THE RUSSO – TURKISH WAR
THE REVOLT IN TRANSCAUCASIA . – THE ALLEGED RUSSIAN ATTROCITIES
Coventry Times - 29 August 1877
The Times correspondent with the Russian army in Asia, writes from Okoum, on the 3rd inst.: - “A proclamation in Ochemchiri, signed with the name of one Ressin Effendi, Chief of the Staff of the 200th (sic) Division, was found attached to the door of the house which he had occupied. It states that the writer was for six years Military Attaché at St. Petersburg; that the Turks came to Abkhasia, not simply to make the inhabitants of Abkhasia revolt, but more because they wished to show to Europe where the Mussulman faith was in reality to be found. The writer of the document then proceeds to take exception to some of the doings of the Russians, and calls them barbarians, against whom the forces of Europe ought to be directed. The special charges, of which the writer says that he has had evidence in Abkhasia are: -
“1. That the Russians have burnt all the villages in the country.
“2 That they have fired upon the hospitals established at Ochemchiri.
“3. They have left the Turkish dead unburied, and eventually burnt them.
“4. That the Russians have no prisoners, having killed all the wounded whom they took.
“ Now, since all these so-called atrocities are stated to have been perpetrated in Abkhasia, where I have instituted a diligent enquiry, I may be able, perhaps, to aid people to understand the better the true state of the case. First, as to burning the villages. No one denies, or wishes to deny, that this is the plan which has been adopted in Abkhasia for punishing the natives who have refused sub-mission. The practice of burning and pillaging is one on which the minds of men are not in accord. Where art treasures exist, as in the Summer Palace near Pekin, and the Tuileries, such a course approaches vandalism; and when I witnessed the sad havoc committed at the former place, I felt a deep sorrow that our army could ever have committed such an act. But here in Abkhasia the case is widely different, and it may be argued that it is not only the most ready, but a just way of punishing insurgents. Next, as to firing on the hospitals. I should like to have the opportunity of asking Mr. Ressin Effendi what steps were taken to make the position of the hospitalks known to the Russians. Thirdly, as to leaving the Turkish dead unburied, and burning them. This statement is true, but it requires explanation. The Russian camp at Illori, and the Turkish one at Ochemchiri, both on the coast, were separated by a distance of three miles; the Russians being established on the left (south) bank of the river Gelera. Both sides of the river are wooded, and the Turks, though their camp was three miles off, used to advance in the forest and shoot across the river, at a distance of 200 or 300 yards. After the battle on the 27th of June there were a number of Turkish dead on the north (right) bank of the river. The question which I leave for other people to settle is, “Whose duty was it to bury these dead” ? Neither side did so, and on the fourth day the stench was so intolerable that the Russians placed dry wood over the corpses, and they were burnt. Lastly, as to killing the wounded. No concealment is made of the fact that the rebels are shot or bayoneted when taken. I have only heard of one Abkhasian prisoner; he was not wounded. And I do not know that he had really been concerned in the revolt, and his freedom was given to him on the 23rd July at Okoum, so that the instructions were conformed with to have no prisoners. Nor are there are any Turkish prisoners, wounded or not, in the Russian Camps at Abkhasia. I have, however made certain that there is a Turkish prisoner at Sugdidi, in hospital. He has six bullet wounds. It is only just to add that some of the Russian solders themselves do not like the idea of killing the wounded. “Why kill them?” one of the said to me; “they are not to blame, they are soldiers just like us. Besides, they have feelings like us. My mate was wounded on the 27th, and two Turks found him. They washed his wound, tore his shirt to make a bandage, and put him on his way. They wanted to take his rifle, but he said his life would not be safe; so they let him keep it, and told him to keep out of the way of any Abkhasians, as they might do him harm.” It is said that 500 Abkhasian families are ready to surrender their arms; but I have already seen how little credence is to be put in such promises.”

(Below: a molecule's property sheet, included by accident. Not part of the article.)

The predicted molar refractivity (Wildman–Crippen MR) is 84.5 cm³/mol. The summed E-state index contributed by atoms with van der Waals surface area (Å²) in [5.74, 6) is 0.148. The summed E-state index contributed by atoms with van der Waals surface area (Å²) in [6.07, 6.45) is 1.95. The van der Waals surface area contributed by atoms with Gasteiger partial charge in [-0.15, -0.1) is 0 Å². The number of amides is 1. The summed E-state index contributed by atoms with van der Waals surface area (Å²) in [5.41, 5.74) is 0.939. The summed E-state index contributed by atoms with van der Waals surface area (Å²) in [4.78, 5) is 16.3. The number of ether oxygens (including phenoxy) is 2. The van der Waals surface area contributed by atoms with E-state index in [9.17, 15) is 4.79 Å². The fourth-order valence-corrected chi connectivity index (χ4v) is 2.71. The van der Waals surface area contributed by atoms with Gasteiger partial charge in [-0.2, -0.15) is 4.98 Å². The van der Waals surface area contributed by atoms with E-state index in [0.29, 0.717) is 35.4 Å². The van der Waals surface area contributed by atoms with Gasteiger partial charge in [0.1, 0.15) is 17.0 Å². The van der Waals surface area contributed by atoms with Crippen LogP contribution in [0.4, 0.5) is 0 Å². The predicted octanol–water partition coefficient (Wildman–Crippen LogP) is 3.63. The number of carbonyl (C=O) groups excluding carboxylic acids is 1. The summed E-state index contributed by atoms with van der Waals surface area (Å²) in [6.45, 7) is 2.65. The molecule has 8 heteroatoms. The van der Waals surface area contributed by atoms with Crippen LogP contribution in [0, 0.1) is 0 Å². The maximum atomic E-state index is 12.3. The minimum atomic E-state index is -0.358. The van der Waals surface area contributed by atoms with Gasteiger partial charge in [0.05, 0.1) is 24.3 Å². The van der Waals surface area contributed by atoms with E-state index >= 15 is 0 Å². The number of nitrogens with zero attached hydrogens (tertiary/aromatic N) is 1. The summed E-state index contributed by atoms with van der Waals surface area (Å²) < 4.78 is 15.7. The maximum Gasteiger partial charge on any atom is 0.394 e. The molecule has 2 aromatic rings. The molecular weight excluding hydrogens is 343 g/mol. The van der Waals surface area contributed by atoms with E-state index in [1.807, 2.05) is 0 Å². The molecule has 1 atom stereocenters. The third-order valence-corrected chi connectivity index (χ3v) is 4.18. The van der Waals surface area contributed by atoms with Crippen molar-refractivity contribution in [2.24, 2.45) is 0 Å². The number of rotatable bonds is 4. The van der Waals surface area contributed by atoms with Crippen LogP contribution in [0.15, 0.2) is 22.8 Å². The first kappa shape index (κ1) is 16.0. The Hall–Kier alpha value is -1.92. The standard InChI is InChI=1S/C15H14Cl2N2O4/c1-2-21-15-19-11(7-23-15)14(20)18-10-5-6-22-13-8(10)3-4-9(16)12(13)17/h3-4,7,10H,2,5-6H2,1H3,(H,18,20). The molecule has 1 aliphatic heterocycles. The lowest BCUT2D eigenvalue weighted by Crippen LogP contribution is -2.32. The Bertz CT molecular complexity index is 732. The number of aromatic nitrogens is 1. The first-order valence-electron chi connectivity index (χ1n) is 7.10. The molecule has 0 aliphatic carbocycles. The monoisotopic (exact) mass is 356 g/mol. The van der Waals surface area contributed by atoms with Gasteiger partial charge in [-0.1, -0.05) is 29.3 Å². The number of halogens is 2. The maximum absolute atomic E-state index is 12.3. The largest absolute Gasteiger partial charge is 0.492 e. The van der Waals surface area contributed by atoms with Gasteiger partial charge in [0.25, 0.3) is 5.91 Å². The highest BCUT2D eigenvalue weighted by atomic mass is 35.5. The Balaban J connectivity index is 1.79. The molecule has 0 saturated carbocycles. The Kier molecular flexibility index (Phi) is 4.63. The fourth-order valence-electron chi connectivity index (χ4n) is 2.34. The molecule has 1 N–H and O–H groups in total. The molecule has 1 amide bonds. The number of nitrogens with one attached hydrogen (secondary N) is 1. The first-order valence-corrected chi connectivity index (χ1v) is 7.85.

- The solitude of Abkhazia, by Douglas W. Freshfield
- Thirty years of "guilt" (1877-1907), by Stanislav Lakoba
- Western travellers to the Caucasus, by George Hewitt
- Travels in Circassia – Part II - Blackwood's Edinburgh magazine: July-December, 1856
- Abkhasian Mountaineers - The Graphic (London, England), September 8, 1877